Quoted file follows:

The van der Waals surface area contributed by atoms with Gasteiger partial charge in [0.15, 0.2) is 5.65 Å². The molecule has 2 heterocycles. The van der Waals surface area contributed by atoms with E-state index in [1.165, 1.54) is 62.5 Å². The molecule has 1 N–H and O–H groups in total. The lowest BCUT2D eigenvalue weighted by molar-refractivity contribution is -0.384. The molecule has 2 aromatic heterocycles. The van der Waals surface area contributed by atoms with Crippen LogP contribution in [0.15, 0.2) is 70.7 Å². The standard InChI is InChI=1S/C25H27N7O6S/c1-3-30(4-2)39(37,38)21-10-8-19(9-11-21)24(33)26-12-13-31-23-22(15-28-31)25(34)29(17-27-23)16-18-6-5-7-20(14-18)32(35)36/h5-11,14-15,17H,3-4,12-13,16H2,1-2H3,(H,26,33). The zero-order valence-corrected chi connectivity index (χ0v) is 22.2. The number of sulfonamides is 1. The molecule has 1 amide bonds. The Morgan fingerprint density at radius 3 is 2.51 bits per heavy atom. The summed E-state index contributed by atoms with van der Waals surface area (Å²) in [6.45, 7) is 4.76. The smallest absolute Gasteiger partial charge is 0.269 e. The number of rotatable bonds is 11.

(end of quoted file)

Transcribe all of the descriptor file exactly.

The van der Waals surface area contributed by atoms with Gasteiger partial charge in [0.15, 0.2) is 5.65 Å². The molecule has 2 heterocycles. The van der Waals surface area contributed by atoms with E-state index in [1.165, 1.54) is 62.5 Å². The molecule has 1 N–H and O–H groups in total. The lowest BCUT2D eigenvalue weighted by molar-refractivity contribution is -0.384. The molecule has 2 aromatic heterocycles. The van der Waals surface area contributed by atoms with Crippen LogP contribution in [0.15, 0.2) is 70.7 Å². The standard InChI is InChI=1S/C25H27N7O6S/c1-3-30(4-2)39(37,38)21-10-8-19(9-11-21)24(33)26-12-13-31-23-22(15-28-31)25(34)29(17-27-23)16-18-6-5-7-20(14-18)32(35)36/h5-11,14-15,17H,3-4,12-13,16H2,1-2H3,(H,26,33). The zero-order valence-corrected chi connectivity index (χ0v) is 22.2. The number of sulfonamides is 1. The molecule has 1 amide bonds. The Morgan fingerprint density at radius 3 is 2.51 bits per heavy atom. The summed E-state index contributed by atoms with van der Waals surface area (Å²) in [6.45, 7) is 4.76. The smallest absolute Gasteiger partial charge is 0.269 e. The number of rotatable bonds is 11.